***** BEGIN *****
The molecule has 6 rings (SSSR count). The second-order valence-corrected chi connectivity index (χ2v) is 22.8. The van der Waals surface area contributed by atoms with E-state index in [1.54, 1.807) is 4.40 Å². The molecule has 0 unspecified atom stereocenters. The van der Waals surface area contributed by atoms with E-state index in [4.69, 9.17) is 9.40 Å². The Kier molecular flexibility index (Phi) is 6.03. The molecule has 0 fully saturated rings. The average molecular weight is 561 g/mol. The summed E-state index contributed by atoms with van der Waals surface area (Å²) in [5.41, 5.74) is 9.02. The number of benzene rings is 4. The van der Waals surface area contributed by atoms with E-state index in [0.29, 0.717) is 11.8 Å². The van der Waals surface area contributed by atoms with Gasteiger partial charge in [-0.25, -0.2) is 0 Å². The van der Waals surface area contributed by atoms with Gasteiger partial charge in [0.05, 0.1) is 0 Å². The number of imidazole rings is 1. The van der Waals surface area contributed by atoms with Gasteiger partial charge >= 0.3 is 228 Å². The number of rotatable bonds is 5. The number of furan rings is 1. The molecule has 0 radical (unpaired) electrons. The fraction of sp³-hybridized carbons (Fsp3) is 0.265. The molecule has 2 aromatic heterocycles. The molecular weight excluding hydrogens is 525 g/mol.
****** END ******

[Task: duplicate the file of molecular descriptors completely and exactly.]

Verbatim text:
The molecule has 6 rings (SSSR count). The second-order valence-corrected chi connectivity index (χ2v) is 22.8. The van der Waals surface area contributed by atoms with E-state index in [1.54, 1.807) is 4.40 Å². The molecule has 0 unspecified atom stereocenters. The van der Waals surface area contributed by atoms with E-state index in [4.69, 9.17) is 9.40 Å². The Kier molecular flexibility index (Phi) is 6.03. The molecule has 0 fully saturated rings. The average molecular weight is 561 g/mol. The summed E-state index contributed by atoms with van der Waals surface area (Å²) in [5.41, 5.74) is 9.02. The number of benzene rings is 4. The van der Waals surface area contributed by atoms with E-state index in [0.29, 0.717) is 11.8 Å². The van der Waals surface area contributed by atoms with Gasteiger partial charge in [-0.25, -0.2) is 0 Å². The van der Waals surface area contributed by atoms with Gasteiger partial charge in [0.05, 0.1) is 0 Å². The number of imidazole rings is 1. The van der Waals surface area contributed by atoms with Gasteiger partial charge >= 0.3 is 228 Å². The number of rotatable bonds is 5. The number of furan rings is 1. The molecule has 0 radical (unpaired) electrons. The fraction of sp³-hybridized carbons (Fsp3) is 0.265. The molecule has 2 aromatic heterocycles. The molecular weight excluding hydrogens is 525 g/mol.